Brief Lessons in Truth
As the heart is purified, self-mastery is attained. As self-mastery is acquired and perfected, the enlightenment of Truth awakens in the mind. As the enlightenment of Truth is awakened in the mind, there is deliverance from evil and its sufferings.
While the mind of the pupil is moved to desire, anger, disappointment, grief; and longings for pleasures, by others and by external things, let him know that he is still in the realm of evil and ignorance, and has not attained to mastery and enlightenment.
When the mind of the pupil is becoming indifferent to external things; when it is not stirred to anger and resentment by the actions of others, and when temptation does not rouse up intense desires, then the pupil will know that he is acquiring self-mastery, that he is becoming pure-hearted. Then he will begin to perceive the Truth; he will see things as they are; he will understand life as it is; he will become free and happy and tranquil.
The impure and self-indulgent, the angry and irritable, the proud and resentful—these do not command themselves, and they are unhappy and troubled. Carried away by passions, they are confused, and do not understand.
The pure and moderate, the gentle and patient, the selfless and non-resentful—these command themselves, and they are happy and serene. Masters of passion, they are enlightened, and they understand.
The pupil of Truth should beware of self- delusion. He should know that so long as the mind is disturbed with the passions and prejudices of egotism, he has not attained to knowledge. The mind of the self-mastered man is calm and possessed under all circumstances. It is not drawn away by temptations, nor overthrown when assailed by angry words or accusations. He is the man of knowledge whose mind, words, and actions are clothed with peacefulness, who is arrayed with patience, who never speaks evil of anyone, who returns good for evil.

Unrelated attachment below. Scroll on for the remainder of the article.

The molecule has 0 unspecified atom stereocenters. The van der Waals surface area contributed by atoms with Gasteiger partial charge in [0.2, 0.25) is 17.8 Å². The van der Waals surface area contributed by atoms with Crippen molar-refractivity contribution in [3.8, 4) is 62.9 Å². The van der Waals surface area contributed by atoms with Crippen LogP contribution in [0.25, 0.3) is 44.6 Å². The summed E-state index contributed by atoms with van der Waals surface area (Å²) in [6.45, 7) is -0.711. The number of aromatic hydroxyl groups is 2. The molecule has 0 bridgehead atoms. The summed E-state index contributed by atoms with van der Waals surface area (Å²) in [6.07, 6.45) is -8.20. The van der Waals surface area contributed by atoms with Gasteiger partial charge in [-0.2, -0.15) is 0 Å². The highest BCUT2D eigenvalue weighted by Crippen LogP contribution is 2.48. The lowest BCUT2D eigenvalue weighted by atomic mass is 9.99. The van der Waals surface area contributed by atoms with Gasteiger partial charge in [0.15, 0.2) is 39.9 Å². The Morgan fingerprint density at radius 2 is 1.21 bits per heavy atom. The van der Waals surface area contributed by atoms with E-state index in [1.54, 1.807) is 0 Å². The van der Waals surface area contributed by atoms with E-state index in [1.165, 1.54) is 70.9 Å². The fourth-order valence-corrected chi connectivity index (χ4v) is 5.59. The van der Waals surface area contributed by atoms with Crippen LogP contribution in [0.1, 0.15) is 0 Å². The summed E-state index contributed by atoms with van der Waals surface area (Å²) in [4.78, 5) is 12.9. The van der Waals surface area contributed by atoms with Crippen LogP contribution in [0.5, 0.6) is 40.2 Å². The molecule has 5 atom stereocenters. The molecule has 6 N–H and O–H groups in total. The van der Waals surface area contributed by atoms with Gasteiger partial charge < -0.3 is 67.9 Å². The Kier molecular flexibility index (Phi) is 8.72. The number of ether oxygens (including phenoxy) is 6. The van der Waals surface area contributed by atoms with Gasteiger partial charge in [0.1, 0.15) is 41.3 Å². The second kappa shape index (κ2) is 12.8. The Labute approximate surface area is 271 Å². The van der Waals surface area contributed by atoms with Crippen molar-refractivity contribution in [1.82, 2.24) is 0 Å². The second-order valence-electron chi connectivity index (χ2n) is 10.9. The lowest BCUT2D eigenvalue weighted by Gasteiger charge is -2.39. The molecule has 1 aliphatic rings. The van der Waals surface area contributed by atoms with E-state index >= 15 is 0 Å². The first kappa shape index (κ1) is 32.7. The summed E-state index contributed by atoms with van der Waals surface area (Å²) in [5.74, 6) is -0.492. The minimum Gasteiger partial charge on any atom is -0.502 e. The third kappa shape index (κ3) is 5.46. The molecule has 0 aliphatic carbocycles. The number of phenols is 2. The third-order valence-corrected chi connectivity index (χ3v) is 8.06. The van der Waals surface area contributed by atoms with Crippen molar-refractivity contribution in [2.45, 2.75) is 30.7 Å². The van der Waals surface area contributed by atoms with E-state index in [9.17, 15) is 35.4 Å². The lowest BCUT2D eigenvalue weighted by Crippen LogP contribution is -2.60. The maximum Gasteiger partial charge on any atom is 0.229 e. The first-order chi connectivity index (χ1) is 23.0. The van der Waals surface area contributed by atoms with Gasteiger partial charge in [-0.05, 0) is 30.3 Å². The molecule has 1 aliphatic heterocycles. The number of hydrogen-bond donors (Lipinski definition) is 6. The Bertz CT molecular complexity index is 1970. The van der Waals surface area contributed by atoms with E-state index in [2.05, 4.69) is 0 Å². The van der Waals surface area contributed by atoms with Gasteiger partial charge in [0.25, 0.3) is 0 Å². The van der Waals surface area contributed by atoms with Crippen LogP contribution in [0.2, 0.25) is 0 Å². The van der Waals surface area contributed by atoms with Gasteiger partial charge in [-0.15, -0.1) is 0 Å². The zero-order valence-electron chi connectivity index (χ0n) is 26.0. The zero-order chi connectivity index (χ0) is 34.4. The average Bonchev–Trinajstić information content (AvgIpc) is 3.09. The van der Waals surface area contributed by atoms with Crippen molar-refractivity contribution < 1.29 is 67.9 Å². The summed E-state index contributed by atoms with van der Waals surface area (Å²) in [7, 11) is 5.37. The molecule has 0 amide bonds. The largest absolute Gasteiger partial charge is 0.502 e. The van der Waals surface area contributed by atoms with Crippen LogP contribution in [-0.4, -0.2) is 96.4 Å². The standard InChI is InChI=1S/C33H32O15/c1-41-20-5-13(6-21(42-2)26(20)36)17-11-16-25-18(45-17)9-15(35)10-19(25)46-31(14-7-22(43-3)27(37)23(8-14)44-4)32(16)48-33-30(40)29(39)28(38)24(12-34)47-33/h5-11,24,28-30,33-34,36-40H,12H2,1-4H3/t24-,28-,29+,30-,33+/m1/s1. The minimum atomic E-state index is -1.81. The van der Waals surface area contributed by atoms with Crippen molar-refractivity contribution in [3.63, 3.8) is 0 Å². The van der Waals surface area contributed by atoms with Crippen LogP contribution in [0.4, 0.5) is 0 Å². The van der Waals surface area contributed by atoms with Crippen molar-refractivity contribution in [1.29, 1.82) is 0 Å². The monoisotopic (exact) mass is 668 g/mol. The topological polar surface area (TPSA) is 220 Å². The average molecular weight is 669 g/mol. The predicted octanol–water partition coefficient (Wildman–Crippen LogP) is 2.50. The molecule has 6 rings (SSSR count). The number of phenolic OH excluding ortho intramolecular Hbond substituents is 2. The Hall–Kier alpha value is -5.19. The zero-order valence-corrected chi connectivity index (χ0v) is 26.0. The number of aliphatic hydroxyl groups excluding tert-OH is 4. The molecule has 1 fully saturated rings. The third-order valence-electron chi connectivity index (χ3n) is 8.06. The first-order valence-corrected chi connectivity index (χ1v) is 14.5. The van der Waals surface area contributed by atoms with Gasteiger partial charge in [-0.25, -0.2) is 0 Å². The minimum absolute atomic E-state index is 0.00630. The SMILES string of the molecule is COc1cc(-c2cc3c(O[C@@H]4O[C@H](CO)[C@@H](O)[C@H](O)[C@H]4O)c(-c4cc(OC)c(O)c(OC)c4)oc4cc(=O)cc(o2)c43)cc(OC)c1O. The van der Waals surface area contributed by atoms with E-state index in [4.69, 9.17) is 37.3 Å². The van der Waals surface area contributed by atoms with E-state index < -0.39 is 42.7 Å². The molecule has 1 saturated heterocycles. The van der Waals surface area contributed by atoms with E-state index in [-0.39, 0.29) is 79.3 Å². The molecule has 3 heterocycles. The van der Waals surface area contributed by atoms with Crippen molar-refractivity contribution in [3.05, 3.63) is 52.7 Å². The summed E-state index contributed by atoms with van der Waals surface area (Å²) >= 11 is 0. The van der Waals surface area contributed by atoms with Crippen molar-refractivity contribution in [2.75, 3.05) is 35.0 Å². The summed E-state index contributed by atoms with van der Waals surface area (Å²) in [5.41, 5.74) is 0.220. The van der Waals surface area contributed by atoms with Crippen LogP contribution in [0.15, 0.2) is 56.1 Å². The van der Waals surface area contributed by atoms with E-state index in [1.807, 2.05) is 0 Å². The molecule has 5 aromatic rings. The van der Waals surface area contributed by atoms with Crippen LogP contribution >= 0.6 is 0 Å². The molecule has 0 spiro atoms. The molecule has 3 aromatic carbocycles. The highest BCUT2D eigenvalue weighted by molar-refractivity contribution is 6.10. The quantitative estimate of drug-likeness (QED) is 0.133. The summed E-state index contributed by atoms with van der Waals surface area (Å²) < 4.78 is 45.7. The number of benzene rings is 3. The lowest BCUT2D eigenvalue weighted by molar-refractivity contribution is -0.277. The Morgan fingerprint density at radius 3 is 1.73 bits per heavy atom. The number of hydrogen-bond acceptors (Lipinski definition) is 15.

The ungoverned man—he whose passions are his masters—rails against others, accuses, judges, and condemns others, and will not look for his own faults, or remedy his own imperfections; ignorant of right and wrong, he thinks that all men are to blame, but that he himself is right and praiseworthy.
The self-governed man is known by these unmistakable signs,—he is free from egotism; he does not rail against others; does not accuse, judge, and condemn others; is not a partisan, but maintains the same equable mind towards all; he is not kindly towards his friends who agree with him, and bitter towards his enemies who disagree with him, but bestows upon enemies the same goodwill as upon friends. He does not seek fleeting pleasures and amusements, but derives his happiness from the contemplation of eternal things, from the performance of his duties, and the practice of virtue.
The self-mastered man is enlightened; having conquered self, he has comprehended Truth; his thoughts. words, and acts are the outcome of Truth, and not of personal desire; not striving for self, he is freed from the sorrows and sufferings of self; not harshly judging others, he is fitted to help them; not setting himself above others, he is fitted to lead them; not wishing to command and coerce others, he is capable of teaching them. While the pupil is passion-bound, he should regard himself as a learner, and should be eager to learn; but when his mind is altogether controlled, when his heart is purged of desires, when he is steadfast with an unwavering steadfastness, calm with an unbroken calmness, and when he regards all mankind and all creatures with constant love and unchanging goodwill, then the pupil will know that he has become the teacher, that, pure and serene, he has become a vehicle of Truth, that he is a bearer of peace, fitted to spread abroad the glad tidings of Deliverance, and be a guide and helper of mankind.
More from James Allen
James Allen was a little-known philosophical writer and poet. He is best recognized for his book, As a Man Thinketh. Allen wrote about complex subjects such as faith, destiny, love, patience, and religion but had the unique ability of explaining these subjects clearly and in a way that is easy to understand. He often wrote about cause and effect, sowing and reaping, as well as overcoming sadness, sorrow, and grief. For more information on the life of James Allen, click here.